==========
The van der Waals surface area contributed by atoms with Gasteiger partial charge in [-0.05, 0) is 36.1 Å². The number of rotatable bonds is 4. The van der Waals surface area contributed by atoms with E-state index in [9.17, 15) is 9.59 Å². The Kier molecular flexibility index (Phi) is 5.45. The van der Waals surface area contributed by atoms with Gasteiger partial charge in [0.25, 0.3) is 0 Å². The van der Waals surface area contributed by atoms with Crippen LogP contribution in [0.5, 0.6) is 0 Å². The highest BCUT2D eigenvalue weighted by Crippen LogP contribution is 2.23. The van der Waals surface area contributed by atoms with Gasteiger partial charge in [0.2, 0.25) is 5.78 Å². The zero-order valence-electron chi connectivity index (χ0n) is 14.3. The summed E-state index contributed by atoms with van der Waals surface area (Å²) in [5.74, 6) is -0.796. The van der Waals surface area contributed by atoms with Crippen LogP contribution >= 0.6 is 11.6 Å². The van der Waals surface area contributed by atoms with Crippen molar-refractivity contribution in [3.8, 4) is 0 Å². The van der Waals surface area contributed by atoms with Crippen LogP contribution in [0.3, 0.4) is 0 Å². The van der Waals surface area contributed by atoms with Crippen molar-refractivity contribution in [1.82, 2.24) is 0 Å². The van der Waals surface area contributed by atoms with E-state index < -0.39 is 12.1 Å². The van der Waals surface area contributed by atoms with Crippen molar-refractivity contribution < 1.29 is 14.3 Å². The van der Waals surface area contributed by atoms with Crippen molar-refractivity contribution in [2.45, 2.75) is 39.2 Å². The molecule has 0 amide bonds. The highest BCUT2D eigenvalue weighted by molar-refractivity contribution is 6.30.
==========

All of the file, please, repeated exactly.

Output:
The van der Waals surface area contributed by atoms with Gasteiger partial charge in [-0.05, 0) is 36.1 Å². The number of rotatable bonds is 4. The van der Waals surface area contributed by atoms with E-state index in [9.17, 15) is 9.59 Å². The Kier molecular flexibility index (Phi) is 5.45. The van der Waals surface area contributed by atoms with Gasteiger partial charge in [0.25, 0.3) is 0 Å². The van der Waals surface area contributed by atoms with Crippen LogP contribution in [0.5, 0.6) is 0 Å². The highest BCUT2D eigenvalue weighted by Crippen LogP contribution is 2.23. The van der Waals surface area contributed by atoms with Gasteiger partial charge in [0.2, 0.25) is 5.78 Å². The zero-order valence-electron chi connectivity index (χ0n) is 14.3. The summed E-state index contributed by atoms with van der Waals surface area (Å²) in [5.74, 6) is -0.796. The van der Waals surface area contributed by atoms with Crippen LogP contribution >= 0.6 is 11.6 Å². The van der Waals surface area contributed by atoms with Crippen molar-refractivity contribution in [3.8, 4) is 0 Å². The van der Waals surface area contributed by atoms with Crippen LogP contribution in [0.3, 0.4) is 0 Å². The van der Waals surface area contributed by atoms with Crippen molar-refractivity contribution in [1.82, 2.24) is 0 Å². The van der Waals surface area contributed by atoms with E-state index < -0.39 is 12.1 Å². The van der Waals surface area contributed by atoms with Crippen molar-refractivity contribution < 1.29 is 14.3 Å². The van der Waals surface area contributed by atoms with Crippen molar-refractivity contribution in [2.45, 2.75) is 39.2 Å². The molecule has 0 amide bonds. The highest BCUT2D eigenvalue weighted by molar-refractivity contribution is 6.30.